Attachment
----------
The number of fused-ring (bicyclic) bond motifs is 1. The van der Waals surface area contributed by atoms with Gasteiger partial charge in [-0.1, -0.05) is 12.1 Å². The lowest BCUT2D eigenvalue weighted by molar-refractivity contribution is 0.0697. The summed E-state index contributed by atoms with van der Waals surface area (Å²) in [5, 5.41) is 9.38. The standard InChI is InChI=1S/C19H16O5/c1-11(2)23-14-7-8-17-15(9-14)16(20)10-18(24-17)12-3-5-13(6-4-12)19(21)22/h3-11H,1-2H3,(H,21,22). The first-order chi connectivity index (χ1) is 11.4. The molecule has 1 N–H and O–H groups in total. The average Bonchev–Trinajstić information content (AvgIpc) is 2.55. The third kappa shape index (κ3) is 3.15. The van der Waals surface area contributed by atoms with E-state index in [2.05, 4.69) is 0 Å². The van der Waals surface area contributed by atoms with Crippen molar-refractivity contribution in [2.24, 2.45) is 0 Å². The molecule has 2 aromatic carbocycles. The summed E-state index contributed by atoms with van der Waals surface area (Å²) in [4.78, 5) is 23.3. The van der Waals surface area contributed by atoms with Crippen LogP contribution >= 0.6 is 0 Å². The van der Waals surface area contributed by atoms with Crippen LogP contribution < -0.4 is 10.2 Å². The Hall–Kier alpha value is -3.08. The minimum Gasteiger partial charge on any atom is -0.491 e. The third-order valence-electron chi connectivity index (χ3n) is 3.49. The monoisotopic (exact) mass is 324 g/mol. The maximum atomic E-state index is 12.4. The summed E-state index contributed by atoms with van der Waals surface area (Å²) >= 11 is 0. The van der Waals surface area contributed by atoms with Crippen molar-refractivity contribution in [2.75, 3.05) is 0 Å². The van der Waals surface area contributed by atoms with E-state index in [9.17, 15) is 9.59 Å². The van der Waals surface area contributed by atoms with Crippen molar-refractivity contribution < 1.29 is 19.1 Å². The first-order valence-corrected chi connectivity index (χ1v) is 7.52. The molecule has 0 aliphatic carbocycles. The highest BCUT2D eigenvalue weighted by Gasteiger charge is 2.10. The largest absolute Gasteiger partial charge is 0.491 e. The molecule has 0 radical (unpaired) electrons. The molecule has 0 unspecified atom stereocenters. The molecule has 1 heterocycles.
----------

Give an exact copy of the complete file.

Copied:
The number of fused-ring (bicyclic) bond motifs is 1. The van der Waals surface area contributed by atoms with Gasteiger partial charge in [-0.1, -0.05) is 12.1 Å². The lowest BCUT2D eigenvalue weighted by molar-refractivity contribution is 0.0697. The summed E-state index contributed by atoms with van der Waals surface area (Å²) in [5, 5.41) is 9.38. The standard InChI is InChI=1S/C19H16O5/c1-11(2)23-14-7-8-17-15(9-14)16(20)10-18(24-17)12-3-5-13(6-4-12)19(21)22/h3-11H,1-2H3,(H,21,22). The first-order chi connectivity index (χ1) is 11.4. The molecule has 1 N–H and O–H groups in total. The average Bonchev–Trinajstić information content (AvgIpc) is 2.55. The third kappa shape index (κ3) is 3.15. The van der Waals surface area contributed by atoms with E-state index in [2.05, 4.69) is 0 Å². The van der Waals surface area contributed by atoms with Crippen molar-refractivity contribution in [2.24, 2.45) is 0 Å². The molecule has 2 aromatic carbocycles. The summed E-state index contributed by atoms with van der Waals surface area (Å²) in [4.78, 5) is 23.3. The van der Waals surface area contributed by atoms with Crippen LogP contribution >= 0.6 is 0 Å². The van der Waals surface area contributed by atoms with Crippen LogP contribution < -0.4 is 10.2 Å². The Hall–Kier alpha value is -3.08. The minimum Gasteiger partial charge on any atom is -0.491 e. The third-order valence-electron chi connectivity index (χ3n) is 3.49. The monoisotopic (exact) mass is 324 g/mol. The maximum atomic E-state index is 12.4. The summed E-state index contributed by atoms with van der Waals surface area (Å²) >= 11 is 0. The van der Waals surface area contributed by atoms with Crippen molar-refractivity contribution in [2.75, 3.05) is 0 Å². The van der Waals surface area contributed by atoms with E-state index in [9.17, 15) is 9.59 Å². The van der Waals surface area contributed by atoms with Crippen molar-refractivity contribution < 1.29 is 19.1 Å². The first-order valence-corrected chi connectivity index (χ1v) is 7.52. The molecule has 0 aliphatic carbocycles. The highest BCUT2D eigenvalue weighted by Gasteiger charge is 2.10. The largest absolute Gasteiger partial charge is 0.491 e. The molecule has 0 radical (unpaired) electrons. The molecule has 0 unspecified atom stereocenters. The molecule has 1 heterocycles.